I learned the ways of canning salsa from a used-car salesman named Roy. He looks like Willie Nelson, bandana and all, and speaks with a southern twang thick enough to get your truck stuck in. He likes his salsa dangerously hot, and told me he once used habañero peppers as a poor man's methadone to help kick a drug habit. On a carefully planned September Sunday a few years back, with Mrs. Roy safely out of town, I went over to Roy's house. Football was on the tube, near-beer was flowing, and we donned hospital gloves, each of us out to make a year's supply of salsa.
In my case that meant about five gallons. I take my salsa in reasonable doses, with eggs in the morning and on corn chips after noon. On my own I'd be fine with five quarts for the year, canned in pint-sized jars. But when Shorty sits down, as she often does, with a spoon and a quart of my salsa, she'll slurp it away faster than you can say "buenos nachos."
Like Roy, I also like my salsa hot. Beyond improving the flavor experience, pepper heat triggers the release of endorphins similar to those responsible for runner's high and heroin's kick. Most importantly, the heat slows down Shorty, who would otherwise mainline my stash before the jars had even sealed.
In my experience, spicy salsa stays fresher longer, while mild salsa tends to lose its flavor more quickly. Capsicum, the molecule responsible for pepper heat, is known to have antimicrobial properties that can increase your salsa's shelf life.
This might be a good thing with Roy's recipe, given his technique skirts the margins of standard food-safety guidelines, and would probably not be endorsed by your local extension agent. Roy uses a technique called "hot packing," whereby you pour hot food into hot, sterile jars, but don't further boil the jars once they're packed. I've made hundreds of quarts of Roy-style hot-packed salsa over the years without a problem, but I'm not suggesting you do what Roy and I do. I'm simply informing you of his methods as he showed me. You should know the basics of canning before attempting to follow this or any canning recipe.
Preparing salsa for canning is a different and less forgiving process than making salsa from scratch in summertime. Anyone can chop some fresh tomato, onion, cilantro and jalapeno, with little regard for proportion, and sprinkle with salt, pepper and lime juice, and it will taste good. Canning salsa requires exact proportions of precisely measured units. Roy's unit of choice is the food processor load.
He downplays the rigorous nature of his kitchen science, claiming, "I just throw some she-it in jars." But the truth is that when the ingredients are assembled and it's time to make salsa, Roy leaves little to chance.
The ratio of tomato to pepper should be about one to one by uncut volume, which is about three to one by weight. For 40 pounds of tomatoes, you'll want 13-15 pounds of peppers, 10 large onions, three pounds of carrots and six heads of garlic.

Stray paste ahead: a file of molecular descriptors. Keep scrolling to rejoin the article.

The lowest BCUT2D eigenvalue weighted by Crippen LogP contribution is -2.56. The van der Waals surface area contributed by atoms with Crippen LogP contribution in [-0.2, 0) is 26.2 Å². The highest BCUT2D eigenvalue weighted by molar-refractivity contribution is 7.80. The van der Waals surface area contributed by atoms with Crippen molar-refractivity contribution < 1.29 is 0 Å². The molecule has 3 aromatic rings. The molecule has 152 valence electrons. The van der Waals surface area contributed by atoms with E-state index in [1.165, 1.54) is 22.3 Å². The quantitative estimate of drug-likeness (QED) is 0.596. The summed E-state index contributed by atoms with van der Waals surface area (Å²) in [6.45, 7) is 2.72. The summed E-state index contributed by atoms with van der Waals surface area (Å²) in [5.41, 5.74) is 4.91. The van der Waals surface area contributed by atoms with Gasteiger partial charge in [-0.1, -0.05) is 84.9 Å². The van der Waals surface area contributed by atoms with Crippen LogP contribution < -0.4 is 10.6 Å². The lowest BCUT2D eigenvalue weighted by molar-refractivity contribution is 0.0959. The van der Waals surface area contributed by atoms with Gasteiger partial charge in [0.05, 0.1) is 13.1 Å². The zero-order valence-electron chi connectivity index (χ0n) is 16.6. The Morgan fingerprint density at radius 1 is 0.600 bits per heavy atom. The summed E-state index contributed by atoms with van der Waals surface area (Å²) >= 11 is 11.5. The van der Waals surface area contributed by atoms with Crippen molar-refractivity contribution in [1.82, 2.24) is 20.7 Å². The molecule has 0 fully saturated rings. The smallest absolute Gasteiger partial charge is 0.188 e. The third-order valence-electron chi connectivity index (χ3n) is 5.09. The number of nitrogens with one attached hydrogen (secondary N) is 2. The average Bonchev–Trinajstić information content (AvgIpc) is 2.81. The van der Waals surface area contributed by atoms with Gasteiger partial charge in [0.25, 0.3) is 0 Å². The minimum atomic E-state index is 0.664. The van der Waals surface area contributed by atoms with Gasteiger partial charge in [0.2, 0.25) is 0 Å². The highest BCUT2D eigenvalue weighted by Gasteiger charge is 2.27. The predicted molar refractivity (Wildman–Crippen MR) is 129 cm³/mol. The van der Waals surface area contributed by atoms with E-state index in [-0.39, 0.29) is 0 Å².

High-acid canning tomatoes are ideal, and your choice of peppers can include as many shapes, colors, sizes and flavors as you like.
Roy uses jalapeños, bells, Anaheims, wax, and any other fresh pepper he can get his hands on, plus crushed dried chile flakes, hand-crumbled dried whole chiles, a few habañeros, and for good measure a can of Mexican-style pickled carrots and peppers, all run through the processor. Those with little heat tolerance can assemble a diverse collection of mild, sweet and flavorful varieties. Those who like it hot should remember to remove your gloves before using the rest room.
Mince your ingredients in the food processor, leaving no chunks larger than a pea, and add the chopped loads to a large pot according to the following proportions: "Five loads of tomatoes, five loads of peppers, two loads of onions, one load of carrots, half a load of garlic."
When the pot is close to full, mix the contents, turn on the heat, and bring it to a boil, stirring and scraping frequently to prevent scalding. While heating, add salt and pepper to taste. Be prepared to cough from the vaporizing capsicum.
As soon as the mix hits a rolling boil, turn off the heat, ladle the salsa into hot sterilized jars, and screw on sterilized lids. The hot-packed jars will seal as they cool.
Late summer is the ideal time to make salsa, because the supply of local salsa ingredients is at its high point. This translates into market pressure that's valuable to understand.
I'm not at all telling you to haggle with the growers at the farmers market. They work hard, with considerable risk and little margin, and they probably don't want to help you practice the negotiating skills you picked up on the streets of Cancun. At farmers markets on this side of the border, attempts to bargain generally come off as obnoxious.
That said, during harvest season there are deals to be made that can mutually benefit both parties, especially as the market is winding down for the day. When it becomes clear that a farmer is going to have tomatoes left over, let him or her know you're looking to go big. You might want to start the bidding by asking, "How much for that whole box?"
While some growers will take home leftovers to process themselves, others are so busy and overworked, with more tomatoes ripening on the vines, that their leftovers go to the compost pile. If you can identify these farmers, you should be able to arrive at terms beneficial to everyone. Such terms might involve the delivery, at a future date, of a jar of homemade salsa.
Roy likes to make plenty of extra jars to give away, once he's confident the recipient can handle his heat. He may also suggest diluting the salsa, either with avocado to make guacamole or with extra tomatoes. I myself like to stir in a little mayo, arriving at a pinkish mixture I call "super salsa." These are important tricks to know, in case one of us gifts you a jar.